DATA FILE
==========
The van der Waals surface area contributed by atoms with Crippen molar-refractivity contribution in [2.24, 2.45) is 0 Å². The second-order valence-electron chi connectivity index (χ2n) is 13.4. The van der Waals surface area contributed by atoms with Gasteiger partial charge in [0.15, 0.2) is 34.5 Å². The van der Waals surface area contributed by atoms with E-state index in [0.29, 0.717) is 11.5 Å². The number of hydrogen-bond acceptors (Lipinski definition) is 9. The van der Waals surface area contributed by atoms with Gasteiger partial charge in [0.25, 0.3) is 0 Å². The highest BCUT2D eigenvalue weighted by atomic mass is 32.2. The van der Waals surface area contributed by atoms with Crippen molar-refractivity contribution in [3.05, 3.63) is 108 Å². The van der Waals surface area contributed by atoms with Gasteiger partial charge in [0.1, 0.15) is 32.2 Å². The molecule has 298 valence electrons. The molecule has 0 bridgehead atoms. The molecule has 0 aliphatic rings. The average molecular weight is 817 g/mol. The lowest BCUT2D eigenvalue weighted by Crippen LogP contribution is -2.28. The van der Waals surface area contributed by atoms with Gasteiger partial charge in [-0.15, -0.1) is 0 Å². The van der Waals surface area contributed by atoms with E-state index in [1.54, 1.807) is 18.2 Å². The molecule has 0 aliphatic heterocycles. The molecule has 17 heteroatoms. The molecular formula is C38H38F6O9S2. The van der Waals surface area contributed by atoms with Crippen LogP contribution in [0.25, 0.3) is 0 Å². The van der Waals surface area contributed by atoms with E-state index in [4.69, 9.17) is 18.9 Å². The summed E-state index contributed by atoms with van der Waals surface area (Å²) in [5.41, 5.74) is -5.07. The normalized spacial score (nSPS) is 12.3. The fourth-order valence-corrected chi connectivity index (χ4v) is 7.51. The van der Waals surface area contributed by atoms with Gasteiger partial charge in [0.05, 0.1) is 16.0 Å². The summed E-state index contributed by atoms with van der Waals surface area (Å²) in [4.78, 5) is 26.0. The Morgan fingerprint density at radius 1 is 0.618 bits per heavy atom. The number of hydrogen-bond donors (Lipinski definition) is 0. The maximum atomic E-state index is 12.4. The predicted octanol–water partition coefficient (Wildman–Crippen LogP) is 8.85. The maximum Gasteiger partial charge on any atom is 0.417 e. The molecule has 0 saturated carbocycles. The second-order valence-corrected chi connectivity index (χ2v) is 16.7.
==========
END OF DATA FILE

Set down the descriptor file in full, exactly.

The van der Waals surface area contributed by atoms with Crippen molar-refractivity contribution in [2.24, 2.45) is 0 Å². The second-order valence-electron chi connectivity index (χ2n) is 13.4. The van der Waals surface area contributed by atoms with Gasteiger partial charge in [0.15, 0.2) is 34.5 Å². The van der Waals surface area contributed by atoms with E-state index in [0.29, 0.717) is 11.5 Å². The number of hydrogen-bond acceptors (Lipinski definition) is 9. The van der Waals surface area contributed by atoms with Gasteiger partial charge in [0.25, 0.3) is 0 Å². The highest BCUT2D eigenvalue weighted by atomic mass is 32.2. The van der Waals surface area contributed by atoms with Crippen molar-refractivity contribution in [3.05, 3.63) is 108 Å². The van der Waals surface area contributed by atoms with Gasteiger partial charge in [0.1, 0.15) is 32.2 Å². The molecule has 298 valence electrons. The molecule has 0 bridgehead atoms. The molecule has 0 aliphatic rings. The average molecular weight is 817 g/mol. The lowest BCUT2D eigenvalue weighted by Crippen LogP contribution is -2.28. The van der Waals surface area contributed by atoms with Gasteiger partial charge in [-0.15, -0.1) is 0 Å². The van der Waals surface area contributed by atoms with E-state index in [1.54, 1.807) is 18.2 Å². The molecule has 0 aliphatic heterocycles. The molecule has 17 heteroatoms. The molecular formula is C38H38F6O9S2. The van der Waals surface area contributed by atoms with Crippen LogP contribution in [0.25, 0.3) is 0 Å². The van der Waals surface area contributed by atoms with E-state index in [4.69, 9.17) is 18.9 Å². The summed E-state index contributed by atoms with van der Waals surface area (Å²) in [5.41, 5.74) is -5.07. The normalized spacial score (nSPS) is 12.3. The fourth-order valence-corrected chi connectivity index (χ4v) is 7.51. The van der Waals surface area contributed by atoms with Gasteiger partial charge in [0.05, 0.1) is 16.0 Å². The summed E-state index contributed by atoms with van der Waals surface area (Å²) in [4.78, 5) is 26.0. The Morgan fingerprint density at radius 1 is 0.618 bits per heavy atom. The number of hydrogen-bond donors (Lipinski definition) is 0. The maximum atomic E-state index is 12.4. The predicted octanol–water partition coefficient (Wildman–Crippen LogP) is 8.85. The maximum Gasteiger partial charge on any atom is 0.417 e. The molecule has 0 saturated carbocycles. The second-order valence-corrected chi connectivity index (χ2v) is 16.7.